The pathophysiology of Traumatic Optic Neuropathy (TON) is thought to be multifactorial, and some researchers have also postulated a primary and secondary mechanism of injury.TON is categorized as direct or indirect.In indirect TON cases, the injury to the axons is thought to be induced by shearing forces that are transmitted to the fibers or to the vascular supply of the nerve. Studies have shown that forces applied to the frontal bone and malar eminences are transferred and concentrated in the area near the optic canal. The tight adherence of the optic nerve's dural sheath to the periosteum within the optic canal is also thought to contribute to this segment of the nerve being extremely susceptible to the deformative stresses of the skull bones. Such injury leads to ischemic injury to the axons of the retinal ganglion cells within the optic canal. At present, no studies validate a particular approach to the management of TON. There are three management lines for these patients that include 1)observation only;2)medical treatment with high or megadoses of methylprednisolone; and 3)surgical intervention. Generally no line precedes the others and additionally, medical or surgical interventions may result in serious side effects or complications. In 2005, the results of the Corticosteroid Randomization after Significant Head Injury (CRASH) trial raised concerns regarding the use of mega dose steroids in traumatic brain injury. This study was the largest randomized study that evaluated steroids in patients with traumatic brain injury and was stopped early due to the significantly increased risk of death in patients that received mega dose steroids at their 6-month follow-up when compared with the placebo group (25.7% vs 22.3%; Relative Risk 1.15 Confidence Interval 1.07 to 1.24; p=0.0001). Although the etiology of the increased risk of death was not determined, the findings of this study should be taken into consideration when managing cases of TON with concurrent traumatic brain injury. Very recently it has been shown the cytokine hormone erythropoietin (EPO) that had been long known and used as a valuable agent to promote hematopoiesis has been protective in experimental models of mechanical trauma, neuroinflammation, cerebral and retinal ischemia, and even in a human stroke trial, and most notably in optic nerve transection. A double blind placebo-controlled multicenter trial on EPO add-on treatment in chronic schizophrenic men was performed. Treatment over 12 weeks with high-dose weekly (40,000 IU intravenously) EPO led to significant improvement of cognitive performance compared to placebo controls. Different studies have been performed on the effect of EPO on neuropathy in different studies. The investigators recently published our results on treating patients with TON with EPO and found it safe and effective. Patients were compared with a historical control group of patients who received no treatment for TON. A better visual recovery was found. The aim of this study is to determine the effectiveness of EPO on TON in a Multi- center clinical trial using a semi-experimental design.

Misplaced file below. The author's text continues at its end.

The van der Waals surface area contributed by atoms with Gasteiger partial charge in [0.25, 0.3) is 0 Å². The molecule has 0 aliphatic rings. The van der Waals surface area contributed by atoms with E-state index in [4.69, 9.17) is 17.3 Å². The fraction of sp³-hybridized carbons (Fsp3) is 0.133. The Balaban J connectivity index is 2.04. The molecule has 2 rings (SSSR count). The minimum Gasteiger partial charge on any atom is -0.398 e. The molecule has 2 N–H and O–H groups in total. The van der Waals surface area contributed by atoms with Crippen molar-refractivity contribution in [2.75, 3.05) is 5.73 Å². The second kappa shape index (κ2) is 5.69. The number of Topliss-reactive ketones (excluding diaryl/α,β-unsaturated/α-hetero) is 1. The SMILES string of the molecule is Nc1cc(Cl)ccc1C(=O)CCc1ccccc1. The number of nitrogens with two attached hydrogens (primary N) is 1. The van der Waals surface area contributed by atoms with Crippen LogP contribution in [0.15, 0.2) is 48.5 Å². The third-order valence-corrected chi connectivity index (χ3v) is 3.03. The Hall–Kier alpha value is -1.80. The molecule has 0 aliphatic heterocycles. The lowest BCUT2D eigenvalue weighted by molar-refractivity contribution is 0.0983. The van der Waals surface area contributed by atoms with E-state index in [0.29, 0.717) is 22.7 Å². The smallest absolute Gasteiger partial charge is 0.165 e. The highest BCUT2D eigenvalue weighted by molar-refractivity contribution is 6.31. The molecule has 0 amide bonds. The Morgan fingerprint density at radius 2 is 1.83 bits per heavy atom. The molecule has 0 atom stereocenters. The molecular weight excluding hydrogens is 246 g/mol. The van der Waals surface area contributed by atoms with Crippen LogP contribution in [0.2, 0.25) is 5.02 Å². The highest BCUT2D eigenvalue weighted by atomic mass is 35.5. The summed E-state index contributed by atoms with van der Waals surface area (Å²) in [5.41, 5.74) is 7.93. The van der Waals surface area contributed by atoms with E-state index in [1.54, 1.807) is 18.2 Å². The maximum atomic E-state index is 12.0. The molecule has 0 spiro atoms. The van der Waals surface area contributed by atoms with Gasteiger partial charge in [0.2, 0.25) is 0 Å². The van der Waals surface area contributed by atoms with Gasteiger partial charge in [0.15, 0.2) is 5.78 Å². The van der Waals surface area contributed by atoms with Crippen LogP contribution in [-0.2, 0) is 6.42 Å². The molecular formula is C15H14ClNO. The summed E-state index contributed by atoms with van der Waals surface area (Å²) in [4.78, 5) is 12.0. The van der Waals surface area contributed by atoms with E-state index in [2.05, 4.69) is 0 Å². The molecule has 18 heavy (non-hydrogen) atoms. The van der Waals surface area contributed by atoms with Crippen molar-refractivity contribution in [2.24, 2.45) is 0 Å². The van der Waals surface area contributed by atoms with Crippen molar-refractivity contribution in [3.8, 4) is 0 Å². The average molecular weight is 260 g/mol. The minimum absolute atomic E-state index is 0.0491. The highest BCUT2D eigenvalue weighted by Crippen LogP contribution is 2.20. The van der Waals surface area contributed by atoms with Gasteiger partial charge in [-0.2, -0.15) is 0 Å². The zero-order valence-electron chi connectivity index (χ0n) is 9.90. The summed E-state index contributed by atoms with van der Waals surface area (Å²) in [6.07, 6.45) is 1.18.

Not Provided